Blog: The Nature of Being Organized
Clutter--A Space Issue
It seems that no matter where I'm speaking the question most often asked of me is, "What do I do about clutter?" It is a true dilemma for so many people. There are two types of clutter that I always address: physical and mental clutter. I believe that our inner world reflects our outer world and vice versa. If one area of clutter is addressed and resolved, most likely the other area will be resolved.
Our physical stuff becomes clutter when it lacks a proper "home". We value it enough to keep it, but not enough to give it a good home. When our stuff starts to clog a small space it gets moved to a bigger space-- the garage, attic, or basement--- where it hides out for years, mostly unnoticed. Until, of course, that space becomes clogged and it's very noticeable. Physical clutter is a space issue.
Mental clutter-- resentment, jealousy, guilt, frustration, depression, and worry—shows up in our behavior and interactions with others. Mental clutter "clogs" our ability to relate well, to connect to our souls, to feel grateful, and to be fulfilled and joyful in life. It can go unnoticed until a crisis occurs and then it's brought to the forefront. Mental clutter, then, is an internal space issue.
Both physical and mental clutter represent chaotic energy. This kind of energy drains us and causes exhaustion and stress. We carry the weight of our stuff around with us all day, whether or not we're looking at it or dealing with it.
When we say, "I need my space!" we do so for a reason. We can't function well in cramped or clogged places for long periods of time. We need to stretch and breathe. Julie Andrews and the opening scene of The Sound of Music come to my mind when I think of spaciousness. We want freedom; freedom from the heaviness! Whether it's physical or mental clutter that's bogging us down we innately know that the resolution lies in the spaciousness.
It's in the spaciousness that we find what we're really seeking; peace of mind, calm, contentment, ease, lightness and happiness. It's here that we connect to Spirit. We let go of the ego demands for something more or better. We are satisfied with what is and reacquaint ourselves with our natural state--no outside searching required. But what do we need to do to seek this inner spaciousness?
To dig out from under the weight of physical clutter it's important to implement these practices regularly:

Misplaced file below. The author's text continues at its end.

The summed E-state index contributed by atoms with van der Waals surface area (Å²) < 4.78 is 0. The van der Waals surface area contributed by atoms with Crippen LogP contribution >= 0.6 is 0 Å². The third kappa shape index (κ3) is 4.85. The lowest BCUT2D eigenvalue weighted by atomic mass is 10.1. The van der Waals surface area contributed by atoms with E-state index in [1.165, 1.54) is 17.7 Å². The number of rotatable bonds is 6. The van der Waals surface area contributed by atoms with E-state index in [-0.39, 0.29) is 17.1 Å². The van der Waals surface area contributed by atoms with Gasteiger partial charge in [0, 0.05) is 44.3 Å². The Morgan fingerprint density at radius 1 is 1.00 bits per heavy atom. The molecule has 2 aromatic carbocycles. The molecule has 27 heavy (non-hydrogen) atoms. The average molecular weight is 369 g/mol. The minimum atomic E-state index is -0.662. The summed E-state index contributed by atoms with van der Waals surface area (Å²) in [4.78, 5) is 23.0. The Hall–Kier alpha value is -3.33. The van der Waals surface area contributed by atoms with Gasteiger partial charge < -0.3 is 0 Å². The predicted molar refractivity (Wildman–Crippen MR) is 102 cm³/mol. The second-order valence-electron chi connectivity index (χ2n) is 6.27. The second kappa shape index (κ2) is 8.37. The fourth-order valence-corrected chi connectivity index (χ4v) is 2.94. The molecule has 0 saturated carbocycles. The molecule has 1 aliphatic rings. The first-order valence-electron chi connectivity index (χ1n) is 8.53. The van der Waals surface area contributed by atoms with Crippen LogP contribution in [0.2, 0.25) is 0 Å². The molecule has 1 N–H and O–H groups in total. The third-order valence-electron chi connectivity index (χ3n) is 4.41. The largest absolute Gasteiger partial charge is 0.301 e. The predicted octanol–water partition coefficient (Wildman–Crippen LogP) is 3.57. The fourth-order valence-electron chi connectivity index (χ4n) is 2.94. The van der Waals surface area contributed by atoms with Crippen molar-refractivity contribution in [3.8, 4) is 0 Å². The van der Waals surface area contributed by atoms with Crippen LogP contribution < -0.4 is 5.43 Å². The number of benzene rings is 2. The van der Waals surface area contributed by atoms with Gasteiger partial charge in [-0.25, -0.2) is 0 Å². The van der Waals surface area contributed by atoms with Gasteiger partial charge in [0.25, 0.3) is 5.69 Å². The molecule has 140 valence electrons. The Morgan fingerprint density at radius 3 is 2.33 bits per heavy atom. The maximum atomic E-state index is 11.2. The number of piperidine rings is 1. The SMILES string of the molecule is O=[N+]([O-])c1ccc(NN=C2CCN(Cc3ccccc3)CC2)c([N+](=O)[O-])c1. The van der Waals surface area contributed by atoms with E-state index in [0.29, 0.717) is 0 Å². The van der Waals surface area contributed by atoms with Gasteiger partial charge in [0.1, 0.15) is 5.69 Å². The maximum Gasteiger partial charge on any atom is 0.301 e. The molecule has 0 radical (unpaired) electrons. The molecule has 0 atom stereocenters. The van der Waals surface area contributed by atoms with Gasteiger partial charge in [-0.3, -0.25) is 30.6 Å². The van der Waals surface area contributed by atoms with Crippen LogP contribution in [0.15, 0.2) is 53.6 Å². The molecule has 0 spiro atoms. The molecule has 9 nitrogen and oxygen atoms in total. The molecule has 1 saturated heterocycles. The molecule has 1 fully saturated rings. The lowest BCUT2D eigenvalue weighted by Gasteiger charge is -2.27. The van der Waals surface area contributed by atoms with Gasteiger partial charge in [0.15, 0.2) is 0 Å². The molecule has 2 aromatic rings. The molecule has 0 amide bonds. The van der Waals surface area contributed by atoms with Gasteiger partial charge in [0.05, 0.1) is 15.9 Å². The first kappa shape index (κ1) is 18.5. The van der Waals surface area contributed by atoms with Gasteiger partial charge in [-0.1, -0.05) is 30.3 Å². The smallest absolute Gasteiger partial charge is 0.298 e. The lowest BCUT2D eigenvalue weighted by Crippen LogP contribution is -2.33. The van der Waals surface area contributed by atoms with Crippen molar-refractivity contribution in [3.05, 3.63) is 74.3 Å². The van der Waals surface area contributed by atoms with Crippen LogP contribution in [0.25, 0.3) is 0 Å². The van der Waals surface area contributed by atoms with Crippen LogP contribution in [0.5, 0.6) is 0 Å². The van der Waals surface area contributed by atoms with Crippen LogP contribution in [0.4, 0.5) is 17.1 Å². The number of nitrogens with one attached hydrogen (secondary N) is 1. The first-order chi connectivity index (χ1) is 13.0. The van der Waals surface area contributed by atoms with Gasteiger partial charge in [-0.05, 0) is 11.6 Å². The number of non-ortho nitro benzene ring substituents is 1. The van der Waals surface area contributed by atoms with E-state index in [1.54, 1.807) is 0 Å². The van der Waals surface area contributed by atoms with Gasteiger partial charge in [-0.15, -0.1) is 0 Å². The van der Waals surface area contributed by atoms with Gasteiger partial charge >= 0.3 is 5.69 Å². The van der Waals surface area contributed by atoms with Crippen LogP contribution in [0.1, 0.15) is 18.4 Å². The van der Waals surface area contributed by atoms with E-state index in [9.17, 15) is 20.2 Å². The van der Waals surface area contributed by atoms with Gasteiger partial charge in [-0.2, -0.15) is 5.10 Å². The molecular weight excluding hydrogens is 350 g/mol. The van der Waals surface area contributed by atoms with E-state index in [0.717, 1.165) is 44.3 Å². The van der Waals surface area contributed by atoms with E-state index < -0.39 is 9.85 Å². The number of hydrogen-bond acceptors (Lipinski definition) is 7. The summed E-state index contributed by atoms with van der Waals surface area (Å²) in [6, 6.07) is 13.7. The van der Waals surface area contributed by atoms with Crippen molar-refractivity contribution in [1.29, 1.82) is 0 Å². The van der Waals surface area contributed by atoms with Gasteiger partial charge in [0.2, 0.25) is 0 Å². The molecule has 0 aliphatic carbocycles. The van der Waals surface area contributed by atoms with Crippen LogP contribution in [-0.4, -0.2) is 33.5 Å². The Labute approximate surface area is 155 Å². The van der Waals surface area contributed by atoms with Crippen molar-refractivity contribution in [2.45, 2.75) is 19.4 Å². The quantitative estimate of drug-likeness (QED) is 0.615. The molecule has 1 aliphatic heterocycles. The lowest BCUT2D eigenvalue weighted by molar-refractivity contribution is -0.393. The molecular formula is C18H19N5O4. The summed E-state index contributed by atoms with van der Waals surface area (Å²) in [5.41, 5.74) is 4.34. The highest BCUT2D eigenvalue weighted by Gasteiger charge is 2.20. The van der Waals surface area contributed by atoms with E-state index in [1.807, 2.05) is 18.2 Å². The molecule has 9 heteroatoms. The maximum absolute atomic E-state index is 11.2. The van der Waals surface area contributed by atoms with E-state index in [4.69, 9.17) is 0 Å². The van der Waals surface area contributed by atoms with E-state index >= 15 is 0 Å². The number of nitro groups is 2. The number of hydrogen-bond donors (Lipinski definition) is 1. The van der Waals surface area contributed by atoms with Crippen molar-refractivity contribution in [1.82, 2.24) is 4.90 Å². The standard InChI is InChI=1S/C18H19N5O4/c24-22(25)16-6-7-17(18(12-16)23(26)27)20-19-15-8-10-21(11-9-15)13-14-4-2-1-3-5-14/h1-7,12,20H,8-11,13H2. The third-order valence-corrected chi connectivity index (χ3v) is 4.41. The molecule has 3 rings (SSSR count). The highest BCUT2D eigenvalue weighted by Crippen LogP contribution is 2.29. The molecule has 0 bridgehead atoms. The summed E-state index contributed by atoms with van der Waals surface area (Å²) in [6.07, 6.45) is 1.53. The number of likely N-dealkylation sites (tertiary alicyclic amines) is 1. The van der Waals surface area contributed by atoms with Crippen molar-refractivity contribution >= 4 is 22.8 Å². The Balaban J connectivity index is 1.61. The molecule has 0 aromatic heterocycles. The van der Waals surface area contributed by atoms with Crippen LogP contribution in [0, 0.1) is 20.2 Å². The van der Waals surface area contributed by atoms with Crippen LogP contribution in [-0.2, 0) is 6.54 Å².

***Have homes ready for everything you bring into your home
***Purge file cabinets, closets, bureaus, and cabinets
***At every seasonal change make it a family tradition to give to a charity
***Create a family mission statement to include living clutter free
***Ask yourself "What's really important?
***Rethink your value system
To move beyond mental clutter and create inner space incorporate these practices into your lifestyle:
***Let go of control
***Choose love not fear
***Be in service to another
Being organized requires a lifestyle shift. Understanding how to implement techniques and tips is a beginning, but we need to go deeper. We need to learn to let go of the conditioning that has been directing our behavior and attitudes. If we could let go of the power of "needing more", the seduction of "what's next", and the influence of "getting to there" and stay present we would know this beautiful inner spaciousness on a more regular basis.
What will you do today to rise above clutter and seek this natural gift that is available to you every moment?
I'd love to hear your thoughts and opinions.
posted on: 5/8/2008 12:00:00 PM by Maggie McCauley
category: The Mental Side
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The Nature of Being Organized
by Maggie McCauley
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Maggie McCauley, ACC, LICSW, The Effortless Organizing Coach, is the president of "A New View". She takes a holistic approach to organizing coaching her clients to create new habits that promote overall well-being, a sense of freedom and peace of mind.
My Favorite Books
- The Success Principles by Jack Canfield
- It's Hard To Make A Difference When You Can't Find Your Keys by Marilyn Paul
- Organize With Confidence by Elizabeth Hagen
- The Secret Of Letting Go by Guy Finley
- Life Is Short--Wear Your Party Pants by Loretta La Roche
- The Four Agreements by Don Miguel Ruiz
- The Seven Whispers by Christina Baldwin
- Loving What Is by Byron Katie
- Making A Change For Good by Cheri Huber
- "Happiness Now!" by Robert Holden, PhD.